W3C home > Mailing lists > Public > w3c-wai-ig@w3.org > April to June 2003

image rollovers in css. what is content and what is presentation. background vs foreground.

From: Mirabella, Mathew J <Mathew.Mirabella@team.telstra.com>
Date: Wed, 21 May 2003 14:50:29 +1000
Message-ID: <73388857A695D31197EF00508B08F2980A00EFDC@ntmsg0131.corpmail.telstra.com.au>
To: "w3c-wai-ig list" <w3c-wai-ig@w3.org>

All.

I have been thinking of ways to create the image rollover effect for links using css instead of java script.  That is, where an image link has the image changed on rolling over the link with the mouse pointer.  Can anyone suggest a better way than my initial ideas below?

One idea is to use css like the following
	.image {background: url(2.gif);}
	a:hover.image {background: url(1.gif);}
	span.hidden {visibility: hidden;}
to work with html such as;
	<p><a class="image" title="link title" href="url.com"><span class="hidden">Link Text</span></a>.</p>

This way the text of the link appears when css is not supported.

However, there are a few problems, not the least of which is the issue of the inaccessibility of hidden text for some screen readers.

One issue is that this css uses images for backgrounds, rather than using images as part of the link itself.  This means that the link content (or link phrase) comes into issue.  I have not found a way to specify the width and heights of these images relative to the html element (such as a, or p, or div).  various combinations of using display: block; and width/height css properties does not seem to get there.  This is a quite messy solution.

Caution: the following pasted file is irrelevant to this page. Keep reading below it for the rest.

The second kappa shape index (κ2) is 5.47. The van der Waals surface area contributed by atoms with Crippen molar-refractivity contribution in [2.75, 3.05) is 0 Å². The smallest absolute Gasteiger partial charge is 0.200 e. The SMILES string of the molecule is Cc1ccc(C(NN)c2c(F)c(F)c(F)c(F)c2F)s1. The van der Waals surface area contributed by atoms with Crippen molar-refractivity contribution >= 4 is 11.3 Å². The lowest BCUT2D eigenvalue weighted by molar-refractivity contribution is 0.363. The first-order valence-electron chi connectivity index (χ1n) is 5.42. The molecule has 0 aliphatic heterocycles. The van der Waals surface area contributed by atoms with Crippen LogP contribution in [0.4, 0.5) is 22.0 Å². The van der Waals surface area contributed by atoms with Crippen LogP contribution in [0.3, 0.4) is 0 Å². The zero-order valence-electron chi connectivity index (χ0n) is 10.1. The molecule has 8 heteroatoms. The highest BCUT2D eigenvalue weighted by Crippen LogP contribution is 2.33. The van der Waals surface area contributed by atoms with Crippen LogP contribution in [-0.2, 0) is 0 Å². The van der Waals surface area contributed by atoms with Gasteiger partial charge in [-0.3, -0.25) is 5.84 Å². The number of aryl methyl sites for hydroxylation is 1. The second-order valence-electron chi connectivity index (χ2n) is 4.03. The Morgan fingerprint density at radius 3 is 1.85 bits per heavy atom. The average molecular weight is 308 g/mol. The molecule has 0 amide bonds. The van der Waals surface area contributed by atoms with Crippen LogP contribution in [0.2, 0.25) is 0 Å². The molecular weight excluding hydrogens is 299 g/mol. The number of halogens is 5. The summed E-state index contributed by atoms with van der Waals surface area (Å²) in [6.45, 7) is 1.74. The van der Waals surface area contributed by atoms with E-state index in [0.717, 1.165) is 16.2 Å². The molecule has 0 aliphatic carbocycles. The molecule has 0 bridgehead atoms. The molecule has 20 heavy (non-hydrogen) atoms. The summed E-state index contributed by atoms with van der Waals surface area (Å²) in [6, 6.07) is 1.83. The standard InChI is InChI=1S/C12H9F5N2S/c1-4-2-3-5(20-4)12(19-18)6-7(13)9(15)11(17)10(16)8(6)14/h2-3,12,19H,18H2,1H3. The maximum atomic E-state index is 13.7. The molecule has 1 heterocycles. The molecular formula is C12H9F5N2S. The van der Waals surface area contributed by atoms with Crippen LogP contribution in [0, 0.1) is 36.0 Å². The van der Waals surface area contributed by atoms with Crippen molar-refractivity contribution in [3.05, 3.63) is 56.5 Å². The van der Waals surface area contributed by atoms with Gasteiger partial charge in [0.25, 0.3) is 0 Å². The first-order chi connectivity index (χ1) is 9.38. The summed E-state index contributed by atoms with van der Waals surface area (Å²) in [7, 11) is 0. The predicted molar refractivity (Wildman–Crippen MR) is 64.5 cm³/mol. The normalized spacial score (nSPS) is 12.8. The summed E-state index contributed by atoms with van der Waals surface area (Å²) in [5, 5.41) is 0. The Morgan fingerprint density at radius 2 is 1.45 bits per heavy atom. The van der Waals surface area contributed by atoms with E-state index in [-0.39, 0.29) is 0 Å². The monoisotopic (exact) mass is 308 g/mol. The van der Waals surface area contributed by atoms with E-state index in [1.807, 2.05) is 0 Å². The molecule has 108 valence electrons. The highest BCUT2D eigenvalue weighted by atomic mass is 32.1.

Any other methods or suggestions?

This leads me to a philosophical question of what is content and what is presentation.  Most may agree that images on a page are examples of "content", and the way they are laid out etc is the "presentation".  In the case of JavaScript rollover images, the images are part of the content in  a way.  But it seems that css examples like mine above pushes these images into the realm of "presentation".  This may be ok for some cases, but what if the images contain information that is important?  i.e. part of the content as is the case with normal static images on a page?

If css is to be used, how can alternative text be provided for such images?  Is the use of JavaScript therefore ultimately a better way of doing this roll over effect than css?

Comments welcome.

Mat.



Mat.
Received on Wednesday, 21 May 2003 00:51:56 GMT

This archive was generated by hypermail 2.2.0+W3C-0.50 : Tuesday, 19 July 2011 18:14:09 GMT